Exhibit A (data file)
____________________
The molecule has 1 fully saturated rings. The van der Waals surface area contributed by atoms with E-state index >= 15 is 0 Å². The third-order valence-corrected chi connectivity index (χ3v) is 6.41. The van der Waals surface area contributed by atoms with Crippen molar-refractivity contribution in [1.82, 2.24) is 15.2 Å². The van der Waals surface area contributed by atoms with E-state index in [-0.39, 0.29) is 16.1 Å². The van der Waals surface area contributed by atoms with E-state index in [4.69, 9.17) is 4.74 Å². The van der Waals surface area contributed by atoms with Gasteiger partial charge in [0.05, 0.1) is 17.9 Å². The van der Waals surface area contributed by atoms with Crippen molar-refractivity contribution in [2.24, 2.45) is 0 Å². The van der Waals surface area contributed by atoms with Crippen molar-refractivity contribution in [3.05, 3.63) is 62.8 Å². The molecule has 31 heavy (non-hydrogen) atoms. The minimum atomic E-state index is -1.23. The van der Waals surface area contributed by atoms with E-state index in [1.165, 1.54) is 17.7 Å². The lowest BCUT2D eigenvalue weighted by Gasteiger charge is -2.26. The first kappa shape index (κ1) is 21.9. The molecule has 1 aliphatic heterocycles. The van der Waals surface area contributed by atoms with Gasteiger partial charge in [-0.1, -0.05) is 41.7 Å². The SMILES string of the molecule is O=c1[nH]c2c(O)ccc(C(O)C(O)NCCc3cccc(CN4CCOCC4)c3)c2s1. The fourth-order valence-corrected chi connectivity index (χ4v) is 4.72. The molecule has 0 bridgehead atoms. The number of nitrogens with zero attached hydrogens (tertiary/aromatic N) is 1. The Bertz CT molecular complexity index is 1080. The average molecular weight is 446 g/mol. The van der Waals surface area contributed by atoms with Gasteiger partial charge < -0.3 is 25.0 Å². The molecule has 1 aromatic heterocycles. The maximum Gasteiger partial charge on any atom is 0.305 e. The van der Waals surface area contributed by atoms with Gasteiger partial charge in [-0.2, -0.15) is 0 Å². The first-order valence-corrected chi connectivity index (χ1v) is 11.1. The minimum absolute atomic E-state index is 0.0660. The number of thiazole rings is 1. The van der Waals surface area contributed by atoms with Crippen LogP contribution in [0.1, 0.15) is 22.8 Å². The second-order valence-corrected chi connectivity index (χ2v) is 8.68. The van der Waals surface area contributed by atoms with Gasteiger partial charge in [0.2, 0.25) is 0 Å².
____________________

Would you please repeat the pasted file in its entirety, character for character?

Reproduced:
The molecule has 1 fully saturated rings. The van der Waals surface area contributed by atoms with E-state index >= 15 is 0 Å². The third-order valence-corrected chi connectivity index (χ3v) is 6.41. The van der Waals surface area contributed by atoms with Crippen molar-refractivity contribution in [1.82, 2.24) is 15.2 Å². The van der Waals surface area contributed by atoms with E-state index in [-0.39, 0.29) is 16.1 Å². The van der Waals surface area contributed by atoms with E-state index in [4.69, 9.17) is 4.74 Å². The van der Waals surface area contributed by atoms with Gasteiger partial charge in [0.05, 0.1) is 17.9 Å². The van der Waals surface area contributed by atoms with Crippen molar-refractivity contribution in [2.24, 2.45) is 0 Å². The van der Waals surface area contributed by atoms with Crippen molar-refractivity contribution in [3.05, 3.63) is 62.8 Å². The molecule has 31 heavy (non-hydrogen) atoms. The minimum atomic E-state index is -1.23. The van der Waals surface area contributed by atoms with E-state index in [1.165, 1.54) is 17.7 Å². The lowest BCUT2D eigenvalue weighted by Gasteiger charge is -2.26. The first kappa shape index (κ1) is 21.9. The molecule has 1 aliphatic heterocycles. The van der Waals surface area contributed by atoms with Gasteiger partial charge in [-0.1, -0.05) is 41.7 Å². The SMILES string of the molecule is O=c1[nH]c2c(O)ccc(C(O)C(O)NCCc3cccc(CN4CCOCC4)c3)c2s1. The fourth-order valence-corrected chi connectivity index (χ4v) is 4.72. The molecule has 0 bridgehead atoms. The number of nitrogens with zero attached hydrogens (tertiary/aromatic N) is 1. The Bertz CT molecular complexity index is 1080. The average molecular weight is 446 g/mol. The van der Waals surface area contributed by atoms with Gasteiger partial charge < -0.3 is 25.0 Å². The molecule has 1 aromatic heterocycles. The maximum Gasteiger partial charge on any atom is 0.305 e. The van der Waals surface area contributed by atoms with Gasteiger partial charge in [-0.2, -0.15) is 0 Å². The first-order valence-corrected chi connectivity index (χ1v) is 11.1. The minimum absolute atomic E-state index is 0.0660. The number of thiazole rings is 1. The van der Waals surface area contributed by atoms with Crippen LogP contribution in [0.1, 0.15) is 22.8 Å². The second-order valence-corrected chi connectivity index (χ2v) is 8.68. The van der Waals surface area contributed by atoms with Gasteiger partial charge in [0.2, 0.25) is 0 Å².